Daily Archives: January 17, 2012


The Berkeley Wire: 01.17.12

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Armed robbery at Berkeley gas station spurs manhunt

The Chevron service station on Ashby and Domingo robbed on Tuesday afternoon. Photo: Lance Knobel
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An armed robbery this afternoon at the Chevron station on the corner of Ashby and Domingo led to an extensive manhunt that was continuing at time of writing.

The Chevron gas station was robbed at 2:04 p.m. today at gunpoint by a single suspect who fled on foot. Berkeley police officers were on the scene within a minute, according to BPD Lieutenant Andrew Greenwood. Over one hour after the incident, eight to ten Berkeley officers were still scouring the neighborhood … Continue reading »

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Shop Talk: The ins and outs of Berkeley businesses

Shuttered: A La Folie
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ALL THE FIXINGS You can get “the Kitchen Sink” at The Toaster Oven, a sandwich shop that just opened at 2309 Telegraph Avenue, right by Cal (as tipped by Shop Talk in November). It’s better than it sounds, since it is a sandwich with all the toppings — roast beef, turkey, ham, salami, and cheese. And, like most sandwiches from the five-outlet chain, it only costs $4.99.

SLIPPING AWAY Lingerie boutique A La Folie closed its store yesterday after five … Continue reading »

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Elmwood business quotas may change to help startups

City Council District 8 includes the Elmwood shopping district
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The decades-old retail and food quotas in Berkeley’s Elmwood commercial district face a potentially dramatic overhaul with Councilmember Gordon Wozniak set to propose a review of the quotas to the Planning Commission at tonight’s City Council meeting. If it’s adopted, Wozniak’s scheme would eliminate retail quotas and collapse the current three-tier food quota into a single quota.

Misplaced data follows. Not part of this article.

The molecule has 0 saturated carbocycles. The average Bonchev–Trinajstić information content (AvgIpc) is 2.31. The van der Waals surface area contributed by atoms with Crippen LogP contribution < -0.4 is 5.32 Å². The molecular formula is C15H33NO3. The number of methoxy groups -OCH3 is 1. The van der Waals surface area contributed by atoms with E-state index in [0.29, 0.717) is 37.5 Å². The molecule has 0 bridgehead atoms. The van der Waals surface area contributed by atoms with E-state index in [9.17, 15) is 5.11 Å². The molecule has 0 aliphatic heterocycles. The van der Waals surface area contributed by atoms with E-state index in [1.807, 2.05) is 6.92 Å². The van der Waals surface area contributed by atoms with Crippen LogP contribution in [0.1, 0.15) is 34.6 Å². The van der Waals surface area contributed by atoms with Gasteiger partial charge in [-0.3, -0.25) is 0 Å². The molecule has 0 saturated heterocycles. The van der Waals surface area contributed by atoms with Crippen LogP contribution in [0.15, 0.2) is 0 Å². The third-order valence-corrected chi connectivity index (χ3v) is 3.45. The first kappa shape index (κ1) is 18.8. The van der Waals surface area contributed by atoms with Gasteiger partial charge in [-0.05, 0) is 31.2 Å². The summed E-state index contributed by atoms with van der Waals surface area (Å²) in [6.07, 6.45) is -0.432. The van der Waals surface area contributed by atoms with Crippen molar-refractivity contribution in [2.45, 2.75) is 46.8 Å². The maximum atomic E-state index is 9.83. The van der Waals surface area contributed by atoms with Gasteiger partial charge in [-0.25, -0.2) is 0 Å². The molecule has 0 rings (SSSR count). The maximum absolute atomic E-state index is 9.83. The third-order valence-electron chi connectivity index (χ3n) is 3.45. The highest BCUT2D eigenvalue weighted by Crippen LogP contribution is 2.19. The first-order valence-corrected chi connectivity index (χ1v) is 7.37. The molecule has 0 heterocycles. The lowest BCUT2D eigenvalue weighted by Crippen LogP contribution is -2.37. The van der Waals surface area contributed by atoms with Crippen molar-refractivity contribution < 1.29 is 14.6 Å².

“I want to make it easier for startups, but still maintain the special character of the Elmwood,” Wozniak, who represents most of the Elmwood business district, said. The area is centered on the intersection of Ashby and College Avenues in south Berkeley. “There’s a need to keep the balance between food and retail, but having three distinct categories for food is very destructive and consumes an inordinate amount of staff time.”

Under the current quotas (see table below), there are six distinct retail categories and three food categories — carry out, quick service and full service. Wozniak said that the system can be a “real disincentive for a new business”, because of the cost and time needed for permitting.

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A freezing morning in Berkeley

The track at King Middle School. Photo: Aaron Glimme
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The temperature gauge read 29 degrees this morning in Berkeley. Citizen reporter Aaron Glimme took a shot of a determined runner on the frost-covered track at King Middle School.

The cold, clear weather that has parked itself over the Bay Area for the past six weeks should be moving on soon. Weather forecasters have predicted rain for Wednesday and Thursday.

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Big Screen Berkeley: Addiction Incorporated

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Truth in advertising: it’s a simple concept that for some reason seems extremely hard to put into practice. Case in point: the tobacco industry, which spent decades trying to convince people that cancer sticks were good for you. Their own research, of course, proved otherwise — but Big Tobacco couldn’t let anyone know that. Addiction Incorporated, a new documentary opening this Friday at Landmark’s Shattuck Cinemas, relates the industry’s desperate, decades-long effort to keep the truth under wraps.

Directed by UC Berkeley graduate Charles Evans Jr., the film focuses on the work of research scientist Victor DeNoble, a graduate of New York’s Adelphi University hired in 1980 by Philip Morris to help develop a cigarette less likely to kill their customers. DeNoble did his job, but his research proved a two-edged sword for the industry — on the one hand pointing the way towards expanded sales and greater profit; on the other, dismantling the cartel’s primary line of defense: that they had no evidence proving their product was harmful. … Continue reading »

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